Many people think of public relations in terms of 'spin' and imagine that all PR pros are a mini-Ali-Campbell or Malcolm Tucker.
In public sector or Government PR this is often relatively close to the truth. We are often the ones pulling the strings behind the curtain; making our bosses look good and problems disappear. It is quietly rewarding, quiet because there's often very little thanks and because we are the ones on the dark side of the camera lens, rarely in the spotlight. Rewarding because we can enjoy a secret little smile when we manage to pull it off.
But the truth about real PR is different.
Public relations ought to be about doing exactly what it says on the tin - improving relationships with the public. This means to be good at it you have to understand your 'public' whoever they are. In Government terms they really are the 'general public' but for most businesses and organisations the public has to be broken down into much smaller parts.
In marketing terms - and PR is just one element in the wider marketing mix - the 'public' is really the customer. Even if you don't perceive you are selling anything, your audiences are still your customers and you need to work to understand them so you can engage with them more effectively.
In simple terms: think about who uses your service or buys your product, try to visualise them as a real person. Then think about how they might like to be communicated with: are they big on social media or do they prefer more traditional ways to engage with what's going on in the world?
In my view there'll always be a role for journalism, in whatever form it's eventually delivered to the audience, but perhaps that's because I started my career as a newspaper hack!
Through social media you can engage with your customers direct, but I'm going to leave that for another day.
Back to Malcolm Tucker. Most of his time is spent shouting down the phone at journalists. Why?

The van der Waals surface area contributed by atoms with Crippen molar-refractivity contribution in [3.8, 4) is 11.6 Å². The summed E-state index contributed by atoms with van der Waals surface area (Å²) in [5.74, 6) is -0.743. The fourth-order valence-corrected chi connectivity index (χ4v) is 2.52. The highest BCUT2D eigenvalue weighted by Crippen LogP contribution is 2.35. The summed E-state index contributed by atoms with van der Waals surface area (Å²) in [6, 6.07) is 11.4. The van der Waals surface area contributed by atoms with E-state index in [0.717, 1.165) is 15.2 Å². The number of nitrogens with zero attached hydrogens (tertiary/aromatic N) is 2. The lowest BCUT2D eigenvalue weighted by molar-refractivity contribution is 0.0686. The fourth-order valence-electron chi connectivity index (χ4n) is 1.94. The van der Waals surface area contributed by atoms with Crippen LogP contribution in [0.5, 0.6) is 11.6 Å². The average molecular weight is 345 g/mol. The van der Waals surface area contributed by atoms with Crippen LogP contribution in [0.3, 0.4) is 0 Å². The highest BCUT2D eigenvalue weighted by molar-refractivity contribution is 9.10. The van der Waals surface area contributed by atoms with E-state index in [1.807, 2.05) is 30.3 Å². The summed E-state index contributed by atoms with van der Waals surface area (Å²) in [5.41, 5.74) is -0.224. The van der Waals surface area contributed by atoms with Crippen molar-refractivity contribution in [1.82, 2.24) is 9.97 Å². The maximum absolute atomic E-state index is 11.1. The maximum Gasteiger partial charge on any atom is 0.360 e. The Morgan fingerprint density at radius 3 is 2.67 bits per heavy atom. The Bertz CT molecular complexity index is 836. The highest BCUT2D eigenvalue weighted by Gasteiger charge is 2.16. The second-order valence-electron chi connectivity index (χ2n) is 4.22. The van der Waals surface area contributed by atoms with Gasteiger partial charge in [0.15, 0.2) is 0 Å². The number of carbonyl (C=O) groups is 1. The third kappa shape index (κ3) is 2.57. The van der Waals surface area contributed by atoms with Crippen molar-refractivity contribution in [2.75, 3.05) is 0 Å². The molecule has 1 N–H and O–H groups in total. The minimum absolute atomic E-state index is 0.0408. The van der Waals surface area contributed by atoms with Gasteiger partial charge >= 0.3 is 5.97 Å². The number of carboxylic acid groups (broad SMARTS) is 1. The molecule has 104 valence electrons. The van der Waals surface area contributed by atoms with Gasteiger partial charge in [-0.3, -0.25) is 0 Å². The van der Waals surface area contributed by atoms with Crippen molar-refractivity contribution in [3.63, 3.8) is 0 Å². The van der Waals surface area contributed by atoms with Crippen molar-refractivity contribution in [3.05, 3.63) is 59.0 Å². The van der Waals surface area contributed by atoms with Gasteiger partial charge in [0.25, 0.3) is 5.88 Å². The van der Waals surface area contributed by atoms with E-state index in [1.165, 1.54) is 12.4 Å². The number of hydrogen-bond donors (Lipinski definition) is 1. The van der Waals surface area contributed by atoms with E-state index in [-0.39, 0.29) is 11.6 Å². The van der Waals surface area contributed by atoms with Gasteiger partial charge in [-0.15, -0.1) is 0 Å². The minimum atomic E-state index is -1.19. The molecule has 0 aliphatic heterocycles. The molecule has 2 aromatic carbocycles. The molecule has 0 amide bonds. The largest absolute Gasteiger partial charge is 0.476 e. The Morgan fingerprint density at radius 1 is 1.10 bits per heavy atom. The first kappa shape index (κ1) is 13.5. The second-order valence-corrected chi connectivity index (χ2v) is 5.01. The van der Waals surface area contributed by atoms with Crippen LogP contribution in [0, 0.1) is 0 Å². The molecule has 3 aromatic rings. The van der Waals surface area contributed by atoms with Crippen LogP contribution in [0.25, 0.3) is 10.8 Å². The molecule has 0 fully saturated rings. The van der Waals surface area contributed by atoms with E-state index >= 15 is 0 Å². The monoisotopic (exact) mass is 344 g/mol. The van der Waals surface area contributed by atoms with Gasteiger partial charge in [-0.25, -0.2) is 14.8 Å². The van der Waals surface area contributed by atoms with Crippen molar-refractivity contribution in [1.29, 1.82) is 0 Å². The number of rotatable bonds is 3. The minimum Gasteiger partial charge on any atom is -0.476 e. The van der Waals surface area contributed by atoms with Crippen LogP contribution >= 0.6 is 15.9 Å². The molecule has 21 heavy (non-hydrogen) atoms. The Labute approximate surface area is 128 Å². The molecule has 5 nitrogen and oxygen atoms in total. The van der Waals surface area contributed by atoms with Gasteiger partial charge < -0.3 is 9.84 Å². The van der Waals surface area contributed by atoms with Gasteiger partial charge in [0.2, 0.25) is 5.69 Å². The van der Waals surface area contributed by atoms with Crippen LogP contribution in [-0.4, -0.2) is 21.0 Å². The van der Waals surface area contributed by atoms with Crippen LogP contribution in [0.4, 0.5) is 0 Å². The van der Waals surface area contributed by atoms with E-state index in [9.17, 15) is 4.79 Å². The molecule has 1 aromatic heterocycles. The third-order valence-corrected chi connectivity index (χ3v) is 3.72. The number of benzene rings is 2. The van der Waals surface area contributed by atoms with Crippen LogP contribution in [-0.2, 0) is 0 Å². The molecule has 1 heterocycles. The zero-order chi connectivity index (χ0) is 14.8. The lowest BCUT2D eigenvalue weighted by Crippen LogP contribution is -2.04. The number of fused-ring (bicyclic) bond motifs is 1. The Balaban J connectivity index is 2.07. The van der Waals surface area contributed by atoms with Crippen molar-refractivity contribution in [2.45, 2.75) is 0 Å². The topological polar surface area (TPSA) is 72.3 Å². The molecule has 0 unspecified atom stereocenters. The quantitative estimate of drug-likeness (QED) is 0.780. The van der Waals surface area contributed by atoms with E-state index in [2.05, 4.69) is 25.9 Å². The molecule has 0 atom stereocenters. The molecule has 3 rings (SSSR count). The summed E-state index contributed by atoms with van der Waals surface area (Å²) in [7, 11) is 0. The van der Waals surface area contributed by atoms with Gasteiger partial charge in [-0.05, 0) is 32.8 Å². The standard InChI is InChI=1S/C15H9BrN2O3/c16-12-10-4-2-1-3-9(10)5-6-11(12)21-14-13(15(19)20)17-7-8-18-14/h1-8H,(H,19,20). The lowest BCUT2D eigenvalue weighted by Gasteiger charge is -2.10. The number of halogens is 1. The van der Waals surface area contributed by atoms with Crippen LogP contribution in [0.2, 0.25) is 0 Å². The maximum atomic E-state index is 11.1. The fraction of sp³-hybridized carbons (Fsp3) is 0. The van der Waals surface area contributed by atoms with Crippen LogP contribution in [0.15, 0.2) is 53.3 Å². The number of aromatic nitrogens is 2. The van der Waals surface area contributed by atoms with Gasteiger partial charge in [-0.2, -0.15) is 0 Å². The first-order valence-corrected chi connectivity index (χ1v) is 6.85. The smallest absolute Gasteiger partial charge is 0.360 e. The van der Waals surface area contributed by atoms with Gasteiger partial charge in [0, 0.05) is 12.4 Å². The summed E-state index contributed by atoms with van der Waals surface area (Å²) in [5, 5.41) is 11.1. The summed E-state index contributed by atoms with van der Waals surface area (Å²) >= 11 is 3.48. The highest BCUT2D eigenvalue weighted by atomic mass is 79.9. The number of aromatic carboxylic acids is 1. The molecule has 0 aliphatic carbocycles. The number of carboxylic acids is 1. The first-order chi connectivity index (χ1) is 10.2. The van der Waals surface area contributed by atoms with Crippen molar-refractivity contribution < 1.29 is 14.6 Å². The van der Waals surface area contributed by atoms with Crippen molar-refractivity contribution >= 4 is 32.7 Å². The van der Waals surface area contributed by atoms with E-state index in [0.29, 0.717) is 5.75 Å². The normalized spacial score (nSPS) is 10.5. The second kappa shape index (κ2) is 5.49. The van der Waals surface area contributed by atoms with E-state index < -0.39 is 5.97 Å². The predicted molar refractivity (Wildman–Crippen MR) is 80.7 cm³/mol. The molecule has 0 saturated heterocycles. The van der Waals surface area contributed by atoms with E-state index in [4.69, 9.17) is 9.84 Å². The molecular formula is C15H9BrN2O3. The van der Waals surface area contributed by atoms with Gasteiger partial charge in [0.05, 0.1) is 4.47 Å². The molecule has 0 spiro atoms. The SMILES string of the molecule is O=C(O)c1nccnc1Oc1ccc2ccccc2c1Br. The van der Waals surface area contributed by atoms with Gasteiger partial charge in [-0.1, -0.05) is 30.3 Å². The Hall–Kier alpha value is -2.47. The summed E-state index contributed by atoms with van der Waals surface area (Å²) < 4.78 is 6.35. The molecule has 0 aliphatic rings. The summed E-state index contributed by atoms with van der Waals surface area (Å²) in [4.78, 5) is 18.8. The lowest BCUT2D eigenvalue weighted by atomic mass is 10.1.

Because many people continue to rely on 'opinion formers' to help them make sense of things. It doesn't really matter whether the journalist is writing for a local paper or a blog, their opinion counts. So for any PR to be effective, you have to tackle the opinion formers. And that boils down to simple relationships.
Good journalists will always report news straight up, but if you have a relationship with them, they might just give you a fighting chance to get your side of the story across which might mean the eventual story is more balanced.
And, if we're talking positive PR, and we should be; relationships with journalists are doubly important. Don't forget that a reporter's main duty is to fill pages with copy. Of course they want to write good copy, real stories that are important to their readers, but the main thing is to get those pages filled. Whoever saw a newspaper with a blank page?
And, if you have understood your customers correctly, you will be able to supply good stories that mean something to those customers. Leveraging your relationship with your key opinion formers means high quality copy all about your organisation, and it's free!
I hope this is making sense to you, but if you're struggling, don't hesitate to contact me for advice on PR strategies to improve engagement with your customers.